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How Does CNA Financial's (NYSE:CNA) P/E Compare To Its Industry, After The Share Price Drop?

Simply Wall St

To the annoyance of some shareholders, CNA Financial (NYSE:CNA) shares are down a considerable 40% in the last month. That drop has capped off a tough year for shareholders, with the share price down 31% in that time.

All else being equal, a share price drop should make a stock more attractive to potential investors. While the market sentiment towards a stock is very changeable, in the long run, the share price will tend to move in the same direction as earnings per share. The implication here is that long term investors have an opportunity when expectations of a company are too low. Perhaps the simplest way to get a read on investors' expectations of a business is to look at its Price to Earnings Ratio (PE Ratio). A high P/E ratio means that investors have a high expectation about future growth, while a low P/E ratio means they have low expectations about future growth.

See our latest analysis for CNA Financial

How Does CNA Financial's P/E Ratio Compare To Its Peers?

CNA Financial has a P/E ratio of 8.22. The image below shows that CNA Financial has a P/E ratio that is roughly in line with the insurance industry average (8.7).

NYSE:CNA Price Estimation Relative to Market, March 17th 2020

Its P/E ratio suggests that CNA Financial shareholders think that in the future it will perform about the same as other companies in its industry classification. The company could surprise by performing better than average, in the future. I would further inform my view by checking insider buying and selling., among other things.

How Growth Rates Impact P/E Ratios

Probably the most important factor in determining what P/E a company trades on is the earnings growth. Earnings growth means that in the future the 'E' will be higher. Therefore, even if you pay a high multiple of earnings now, that multiple will become lower in the future. A lower P/E should indicate the stock is cheap relative to others -- and that may attract buyers.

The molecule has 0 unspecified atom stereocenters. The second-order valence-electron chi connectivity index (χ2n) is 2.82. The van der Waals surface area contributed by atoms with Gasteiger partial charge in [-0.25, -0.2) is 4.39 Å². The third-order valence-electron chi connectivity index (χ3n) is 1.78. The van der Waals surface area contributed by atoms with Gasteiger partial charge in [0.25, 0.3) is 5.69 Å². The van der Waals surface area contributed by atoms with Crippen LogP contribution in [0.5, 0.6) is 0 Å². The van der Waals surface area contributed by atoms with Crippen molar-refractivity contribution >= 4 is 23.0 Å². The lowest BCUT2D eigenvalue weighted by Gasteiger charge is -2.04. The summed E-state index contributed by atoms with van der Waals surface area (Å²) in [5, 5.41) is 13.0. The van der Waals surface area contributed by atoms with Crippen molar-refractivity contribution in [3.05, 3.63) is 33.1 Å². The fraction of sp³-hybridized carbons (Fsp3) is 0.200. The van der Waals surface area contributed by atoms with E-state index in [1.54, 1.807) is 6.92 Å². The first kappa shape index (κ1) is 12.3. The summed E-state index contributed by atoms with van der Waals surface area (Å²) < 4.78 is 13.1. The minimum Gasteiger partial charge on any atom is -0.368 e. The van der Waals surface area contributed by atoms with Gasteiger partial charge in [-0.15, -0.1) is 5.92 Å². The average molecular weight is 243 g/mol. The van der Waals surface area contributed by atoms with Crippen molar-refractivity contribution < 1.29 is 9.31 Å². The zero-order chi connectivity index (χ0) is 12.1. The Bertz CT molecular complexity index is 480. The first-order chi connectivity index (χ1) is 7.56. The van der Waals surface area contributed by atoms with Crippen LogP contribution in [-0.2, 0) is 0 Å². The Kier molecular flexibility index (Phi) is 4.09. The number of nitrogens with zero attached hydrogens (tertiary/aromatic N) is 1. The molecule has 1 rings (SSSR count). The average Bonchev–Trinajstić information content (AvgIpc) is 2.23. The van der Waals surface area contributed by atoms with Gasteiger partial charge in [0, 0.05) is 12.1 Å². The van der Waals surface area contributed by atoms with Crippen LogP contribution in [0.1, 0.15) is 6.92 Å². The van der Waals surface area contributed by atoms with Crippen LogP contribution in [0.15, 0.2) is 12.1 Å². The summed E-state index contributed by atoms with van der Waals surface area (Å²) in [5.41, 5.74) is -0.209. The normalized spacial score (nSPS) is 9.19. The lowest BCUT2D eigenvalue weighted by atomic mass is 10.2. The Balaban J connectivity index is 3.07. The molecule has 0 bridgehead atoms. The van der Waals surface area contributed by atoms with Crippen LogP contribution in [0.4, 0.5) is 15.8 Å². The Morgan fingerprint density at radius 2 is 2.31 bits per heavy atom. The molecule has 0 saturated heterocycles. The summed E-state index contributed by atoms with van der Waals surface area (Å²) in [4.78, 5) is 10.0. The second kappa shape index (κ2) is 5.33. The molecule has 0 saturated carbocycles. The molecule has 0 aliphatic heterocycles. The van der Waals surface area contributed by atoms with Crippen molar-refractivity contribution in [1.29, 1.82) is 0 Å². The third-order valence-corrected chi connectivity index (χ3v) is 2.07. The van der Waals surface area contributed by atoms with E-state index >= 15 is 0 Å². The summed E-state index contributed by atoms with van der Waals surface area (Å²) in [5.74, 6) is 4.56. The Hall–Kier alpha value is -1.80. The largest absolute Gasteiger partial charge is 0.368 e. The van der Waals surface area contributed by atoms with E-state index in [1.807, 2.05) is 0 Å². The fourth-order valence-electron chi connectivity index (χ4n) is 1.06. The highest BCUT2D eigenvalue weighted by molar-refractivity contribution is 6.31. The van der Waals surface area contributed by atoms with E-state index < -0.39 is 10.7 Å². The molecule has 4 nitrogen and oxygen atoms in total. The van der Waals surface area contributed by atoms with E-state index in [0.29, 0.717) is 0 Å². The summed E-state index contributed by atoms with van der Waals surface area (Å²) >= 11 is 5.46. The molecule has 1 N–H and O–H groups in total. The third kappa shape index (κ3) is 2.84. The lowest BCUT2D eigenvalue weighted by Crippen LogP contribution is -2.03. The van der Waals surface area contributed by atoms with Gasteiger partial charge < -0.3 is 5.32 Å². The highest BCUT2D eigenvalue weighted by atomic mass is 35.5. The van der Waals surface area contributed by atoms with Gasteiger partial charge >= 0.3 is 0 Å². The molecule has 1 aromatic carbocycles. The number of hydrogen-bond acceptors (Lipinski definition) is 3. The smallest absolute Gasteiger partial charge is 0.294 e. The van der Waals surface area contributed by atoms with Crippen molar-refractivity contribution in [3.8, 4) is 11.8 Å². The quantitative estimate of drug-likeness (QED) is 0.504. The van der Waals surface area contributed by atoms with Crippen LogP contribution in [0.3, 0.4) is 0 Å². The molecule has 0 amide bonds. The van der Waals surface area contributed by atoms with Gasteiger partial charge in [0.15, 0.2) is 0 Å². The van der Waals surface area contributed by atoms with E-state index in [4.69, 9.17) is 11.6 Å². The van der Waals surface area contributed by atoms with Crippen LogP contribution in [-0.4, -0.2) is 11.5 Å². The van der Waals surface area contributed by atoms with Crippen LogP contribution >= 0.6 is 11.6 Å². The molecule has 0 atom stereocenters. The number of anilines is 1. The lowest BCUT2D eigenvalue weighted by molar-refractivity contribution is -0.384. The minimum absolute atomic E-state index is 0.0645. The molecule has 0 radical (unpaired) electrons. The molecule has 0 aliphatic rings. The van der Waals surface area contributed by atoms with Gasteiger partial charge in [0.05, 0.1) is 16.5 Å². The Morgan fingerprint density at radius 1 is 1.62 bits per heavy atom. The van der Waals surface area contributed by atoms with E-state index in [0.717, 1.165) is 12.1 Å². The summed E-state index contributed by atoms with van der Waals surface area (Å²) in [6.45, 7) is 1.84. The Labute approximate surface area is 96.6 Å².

CNA Financial increased earnings per share by an impressive 23% over the last twelve months. And earnings per share have improved by 2.3% annually, over the last five years. So one might expect an above average P/E ratio.

A Limitation: P/E Ratios Ignore Debt and Cash In The Bank

The 'Price' in P/E reflects the market capitalization of the company. That means it doesn't take debt or cash into account. In theory, a company can lower its future P/E ratio by using cash or debt to invest in growth.

Such expenditure might be good or bad, in the long term, but the point here is that the balance sheet is not reflected by this ratio.

So What Does CNA Financial's Balance Sheet Tell Us?

CNA Financial has net debt worth just 6.8% of its market capitalization. It would probably trade on a higher P/E ratio if it had a lot of cash, but I doubt it is having a big impact.

The Bottom Line On CNA Financial's P/E Ratio

CNA Financial has a P/E of 8.2. That's below the average in the US market, which is 12.7. The company does have a little debt, and EPS growth was good last year. If the company can continue to grow earnings, then the current P/E may be unjustifiably low. Given analysts are expecting further growth, one might have expected a higher P/E ratio. That may be worth further research. Given CNA Financial's P/E ratio has declined from 13.7 to 8.2 in the last month, we know for sure that the market is more worried about the business today, than it was back then. For those who prefer to invest with the flow of momentum, that might be a bad sign, but for deep value investors this stock might justify some research.

Investors have an opportunity when market expectations about a stock are wrong. If the reality for a company is not as bad as the P/E ratio indicates, then the share price should increase as the market realizes this. So this free report on the analyst consensus forecasts could help you make a master move on this stock.

But note: CNA Financial may not be the best stock to buy. So take a peek at this free list of interesting companies with strong recent earnings growth (and a P/E ratio below 20).

If you spot an error that warrants correction, please contact the editor at editorial-team@simplywallst.com. This article by Simply Wall St is general in nature. It does not constitute a recommendation to buy or sell any stock, and does not take account of your objectives, or your financial situation. Simply Wall St has no position in the stocks mentioned.

We aim to bring you long-term focused research analysis driven by fundamental data. Note that our analysis may not factor in the latest price-sensitive company announcements or qualitative material. Thank you for reading.